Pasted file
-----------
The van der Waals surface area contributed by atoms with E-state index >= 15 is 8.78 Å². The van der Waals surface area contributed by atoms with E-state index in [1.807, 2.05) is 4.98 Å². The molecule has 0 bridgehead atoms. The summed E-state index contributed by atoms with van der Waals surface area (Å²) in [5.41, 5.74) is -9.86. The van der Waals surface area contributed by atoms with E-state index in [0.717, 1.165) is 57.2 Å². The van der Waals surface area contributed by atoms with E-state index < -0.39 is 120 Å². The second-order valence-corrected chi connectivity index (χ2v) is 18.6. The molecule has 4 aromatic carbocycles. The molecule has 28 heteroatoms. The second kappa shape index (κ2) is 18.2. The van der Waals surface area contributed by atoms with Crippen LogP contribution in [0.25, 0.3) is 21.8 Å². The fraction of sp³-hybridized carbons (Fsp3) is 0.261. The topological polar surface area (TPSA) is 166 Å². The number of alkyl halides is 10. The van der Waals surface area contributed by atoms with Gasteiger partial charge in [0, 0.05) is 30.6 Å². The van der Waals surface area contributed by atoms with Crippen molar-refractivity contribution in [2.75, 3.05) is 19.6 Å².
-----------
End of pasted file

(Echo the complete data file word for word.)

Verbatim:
The van der Waals surface area contributed by atoms with E-state index >= 15 is 8.78 Å². The van der Waals surface area contributed by atoms with E-state index in [1.807, 2.05) is 4.98 Å². The molecule has 0 bridgehead atoms. The summed E-state index contributed by atoms with van der Waals surface area (Å²) in [5.41, 5.74) is -9.86. The van der Waals surface area contributed by atoms with E-state index in [0.717, 1.165) is 57.2 Å². The van der Waals surface area contributed by atoms with E-state index < -0.39 is 120 Å². The second-order valence-corrected chi connectivity index (χ2v) is 18.6. The molecule has 4 aromatic carbocycles. The molecule has 28 heteroatoms. The second kappa shape index (κ2) is 18.2. The van der Waals surface area contributed by atoms with Crippen LogP contribution in [0.25, 0.3) is 21.8 Å². The fraction of sp³-hybridized carbons (Fsp3) is 0.261. The topological polar surface area (TPSA) is 166 Å². The number of alkyl halides is 10. The van der Waals surface area contributed by atoms with Gasteiger partial charge in [0, 0.05) is 30.6 Å². The van der Waals surface area contributed by atoms with Crippen molar-refractivity contribution in [2.75, 3.05) is 19.6 Å².